Another critical sidewalk project missing from the first tier list entirely is sidewalks along Park Road from Westlake to Crozet Park. The absence of sidewalks in that area has been a major reason for opposition to proposed developments like Oak Bluff and others as residents worry about how they can walk or bike to the park safely.”
Fore did not address the missing Eastern Avenue connector in his remarks to the board, but commented for the Gazette about its absence from the first tier. “In addition to the obvious point that it’s beyond frustrating to see [Eastern Ave.], once again, being kicked down the road, it’s also frustrating to be seeing such mixed signals from the County,” said Fore. “On the one hand, county staff (including Kevin McDermott at the Montclair Planning Commission meeting) are saying that staff are still working on it and actively trying to find ways to fund it. But then it’s left off the priority list, which sends a very different signal.”
After the meeting, McDermott provided additional context to the Gazette for the lowered priority of the Eastern Avenue connector.
“Eastern Avenue dropped for a few different reasons,” said McDermott. “The biggest is likely the addition of the environmental protection factor to the equation. Eastern Ave. is a new road on a new alignment and therefore will require significant new land disturbance and vegetation removal. It will also be in a sensitive area that surrounds Lickinghole Creek including wetlands, waterways, floodplain, a wildlife corridor, and riverine vegetation. Other ranked projects tended to have significantly fewer environmental impacts and so for that reason tended to score better in that factor.
“A second area where I think Eastern Ave dropped in ranking was related to congestion. In the previous ranking we awarded significant points for that project’s ability to address congestion. As part of the Crozet Master Plan update, we performed a transportation study analyzing conditions throughout Crozet which showed that congestion was not as bad as we expected around Crozet when compared to other areas in the county. This makes sense as Crozet has a relatively small population compared to other areas in the County and doesn’t have a significant amount of business that drives additional traffic coming in from other areas.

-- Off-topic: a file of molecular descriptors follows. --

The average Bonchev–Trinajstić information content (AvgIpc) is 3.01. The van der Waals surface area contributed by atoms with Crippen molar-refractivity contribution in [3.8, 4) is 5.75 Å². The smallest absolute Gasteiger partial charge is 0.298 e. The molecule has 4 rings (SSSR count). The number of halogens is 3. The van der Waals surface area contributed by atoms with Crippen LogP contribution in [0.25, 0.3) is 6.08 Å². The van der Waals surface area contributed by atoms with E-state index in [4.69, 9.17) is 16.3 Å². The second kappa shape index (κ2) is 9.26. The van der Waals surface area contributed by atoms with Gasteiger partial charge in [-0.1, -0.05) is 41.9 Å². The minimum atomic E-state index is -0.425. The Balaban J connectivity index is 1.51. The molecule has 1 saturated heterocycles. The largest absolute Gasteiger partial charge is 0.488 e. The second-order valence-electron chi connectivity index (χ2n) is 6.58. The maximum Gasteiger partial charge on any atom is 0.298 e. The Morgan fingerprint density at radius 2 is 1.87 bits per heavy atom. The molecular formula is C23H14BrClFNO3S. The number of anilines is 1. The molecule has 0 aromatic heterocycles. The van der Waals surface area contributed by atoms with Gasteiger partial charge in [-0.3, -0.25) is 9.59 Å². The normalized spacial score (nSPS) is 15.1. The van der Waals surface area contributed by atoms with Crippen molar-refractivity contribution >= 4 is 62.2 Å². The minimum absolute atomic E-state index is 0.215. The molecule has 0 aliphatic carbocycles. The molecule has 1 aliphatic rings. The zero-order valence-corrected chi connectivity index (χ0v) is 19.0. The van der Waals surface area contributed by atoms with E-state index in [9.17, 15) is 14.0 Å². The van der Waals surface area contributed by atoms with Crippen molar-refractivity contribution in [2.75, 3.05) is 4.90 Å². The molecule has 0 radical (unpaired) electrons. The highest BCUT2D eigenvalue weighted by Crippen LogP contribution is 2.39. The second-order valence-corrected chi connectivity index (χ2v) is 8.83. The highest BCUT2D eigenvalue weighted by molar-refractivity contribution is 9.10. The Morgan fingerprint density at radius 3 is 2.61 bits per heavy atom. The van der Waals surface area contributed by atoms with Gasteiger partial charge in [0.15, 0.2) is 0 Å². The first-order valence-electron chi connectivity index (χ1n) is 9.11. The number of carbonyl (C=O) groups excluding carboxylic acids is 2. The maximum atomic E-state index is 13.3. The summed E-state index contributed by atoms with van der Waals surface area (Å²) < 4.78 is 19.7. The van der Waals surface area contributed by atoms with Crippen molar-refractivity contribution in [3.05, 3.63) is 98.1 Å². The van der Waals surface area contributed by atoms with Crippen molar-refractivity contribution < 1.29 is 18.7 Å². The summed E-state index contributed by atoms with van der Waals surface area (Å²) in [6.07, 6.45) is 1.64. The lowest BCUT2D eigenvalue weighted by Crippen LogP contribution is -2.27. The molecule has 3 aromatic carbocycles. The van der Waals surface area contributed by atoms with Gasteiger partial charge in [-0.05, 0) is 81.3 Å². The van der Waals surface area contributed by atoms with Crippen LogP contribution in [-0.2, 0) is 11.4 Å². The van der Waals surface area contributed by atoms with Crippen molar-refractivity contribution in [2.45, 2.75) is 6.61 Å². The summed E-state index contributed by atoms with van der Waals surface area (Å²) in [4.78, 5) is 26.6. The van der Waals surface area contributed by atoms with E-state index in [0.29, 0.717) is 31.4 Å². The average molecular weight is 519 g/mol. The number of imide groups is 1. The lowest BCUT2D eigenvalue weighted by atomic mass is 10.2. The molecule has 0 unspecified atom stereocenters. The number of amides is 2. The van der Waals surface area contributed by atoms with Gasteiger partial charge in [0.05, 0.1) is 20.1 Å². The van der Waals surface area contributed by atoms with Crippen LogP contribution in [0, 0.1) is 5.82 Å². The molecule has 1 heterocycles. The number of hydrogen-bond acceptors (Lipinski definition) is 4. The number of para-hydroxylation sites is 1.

“I’d also like to note that I do believe as we make updates to the ranking between the draft and final priorities that Eastern Ave will go up in the ranking. This is because of the identification of some areas that should have been included in the draft ranking that we missed. This includes in the safety factor identifying the critical need that road would serve for improved emergency access into an area that has few ways to get in and out of.
“This project did not earn many points for economic development because there is little economic development that would be supported by this project. There are also few locations identified as a safety concern based on crash data. Cost was not a consideration in the priority ranking and so that was not a factor that played into the drop in ranking. Further, this effort is separate from the Master Plan process in that it is utilizing more quantitative data to determine priorities, whereas the Master Plan focused more on qualitative factors.
“Finally, I’d like to make sure to point out that the transportation priorities are just one of the many data points/considerations that the Board has when deciding to move forward with a transportation project. Being lower on the priority list does not mean that the county is not going to move forward with a project.”